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Psychiatric Disability Or Mental Illness
The words psychiatric disability and mental illness are often used interchangeably. The term mental illness is typically used in a medical context to refer to a wide range of conditions related to emotional and mental health. The term psychiatric disability is typically used in a legal or policy context to refer to impairments covered under the ADA
Is There A Social Security Listing For Bipolar Disorder
Yes. The most common way someone can be awarded Social Security Disability benefits for bipolar disorder is to show that they meet the listing for bipolar depression. A Social Security Listing is a specific set of medically documented findings, symptoms, and objective evidence. If someone has the medical evidence to prove that they meet the listing, it will not be necessary to prove anything else. That is, they will not need to prove that they cannot do their past relevant work or that they cannot do any other work in the regional or national economy, as is the case with most other claims.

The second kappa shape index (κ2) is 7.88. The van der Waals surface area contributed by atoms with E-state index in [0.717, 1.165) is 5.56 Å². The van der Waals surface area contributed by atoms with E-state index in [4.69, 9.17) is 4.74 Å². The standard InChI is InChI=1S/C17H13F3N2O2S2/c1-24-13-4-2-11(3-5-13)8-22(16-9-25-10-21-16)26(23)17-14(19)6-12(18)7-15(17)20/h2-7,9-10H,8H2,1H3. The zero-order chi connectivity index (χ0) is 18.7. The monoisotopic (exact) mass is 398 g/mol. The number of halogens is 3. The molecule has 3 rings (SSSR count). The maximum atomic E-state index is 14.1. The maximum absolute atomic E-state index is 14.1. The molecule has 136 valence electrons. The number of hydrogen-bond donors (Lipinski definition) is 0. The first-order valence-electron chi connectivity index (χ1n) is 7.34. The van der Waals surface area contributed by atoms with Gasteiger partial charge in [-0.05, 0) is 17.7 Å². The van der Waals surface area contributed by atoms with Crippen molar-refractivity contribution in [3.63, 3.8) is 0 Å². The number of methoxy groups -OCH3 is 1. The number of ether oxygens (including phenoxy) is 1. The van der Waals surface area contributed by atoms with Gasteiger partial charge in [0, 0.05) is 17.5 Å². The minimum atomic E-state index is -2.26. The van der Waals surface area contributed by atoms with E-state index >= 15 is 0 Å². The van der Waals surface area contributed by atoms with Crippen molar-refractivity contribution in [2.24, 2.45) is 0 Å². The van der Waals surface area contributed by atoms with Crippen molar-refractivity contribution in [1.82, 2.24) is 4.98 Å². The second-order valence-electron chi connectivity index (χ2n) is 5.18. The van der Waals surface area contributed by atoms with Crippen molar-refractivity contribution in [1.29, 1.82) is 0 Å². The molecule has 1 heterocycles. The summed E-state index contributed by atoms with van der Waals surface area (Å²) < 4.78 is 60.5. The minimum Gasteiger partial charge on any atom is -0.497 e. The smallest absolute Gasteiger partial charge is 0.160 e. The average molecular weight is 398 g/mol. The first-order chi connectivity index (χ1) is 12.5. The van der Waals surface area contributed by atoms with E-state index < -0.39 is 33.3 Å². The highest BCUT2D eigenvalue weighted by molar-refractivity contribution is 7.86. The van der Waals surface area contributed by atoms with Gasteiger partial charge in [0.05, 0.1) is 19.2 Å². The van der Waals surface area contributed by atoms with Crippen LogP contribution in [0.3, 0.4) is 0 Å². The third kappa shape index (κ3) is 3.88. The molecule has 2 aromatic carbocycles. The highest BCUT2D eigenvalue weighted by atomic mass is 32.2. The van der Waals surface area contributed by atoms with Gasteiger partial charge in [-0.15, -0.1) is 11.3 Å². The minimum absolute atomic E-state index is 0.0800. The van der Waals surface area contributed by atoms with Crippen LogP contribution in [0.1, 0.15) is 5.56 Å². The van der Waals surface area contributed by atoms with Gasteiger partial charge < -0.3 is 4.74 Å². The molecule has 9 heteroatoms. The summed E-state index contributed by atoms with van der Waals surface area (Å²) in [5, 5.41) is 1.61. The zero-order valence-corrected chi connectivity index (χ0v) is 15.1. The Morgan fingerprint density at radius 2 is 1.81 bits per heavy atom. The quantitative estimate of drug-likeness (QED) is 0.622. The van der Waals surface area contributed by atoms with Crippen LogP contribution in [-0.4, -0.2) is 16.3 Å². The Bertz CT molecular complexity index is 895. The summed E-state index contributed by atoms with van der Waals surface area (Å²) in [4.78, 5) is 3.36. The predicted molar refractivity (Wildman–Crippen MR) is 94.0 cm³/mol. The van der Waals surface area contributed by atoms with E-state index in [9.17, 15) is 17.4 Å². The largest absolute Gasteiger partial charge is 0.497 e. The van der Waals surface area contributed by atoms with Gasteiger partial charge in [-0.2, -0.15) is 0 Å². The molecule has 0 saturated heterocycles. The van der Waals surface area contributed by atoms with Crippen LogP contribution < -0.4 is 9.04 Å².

The Social Security Listing for bipolar disorder can be found at 12.04. This listing requires that the person applying for disability have medically documented evidence of at least three of the following symptoms:
- Pressured speech
- Involvement in activities that have a high probability of painful consequences that are not recognized
- Increase and goal-directed activity or psychomotor agitation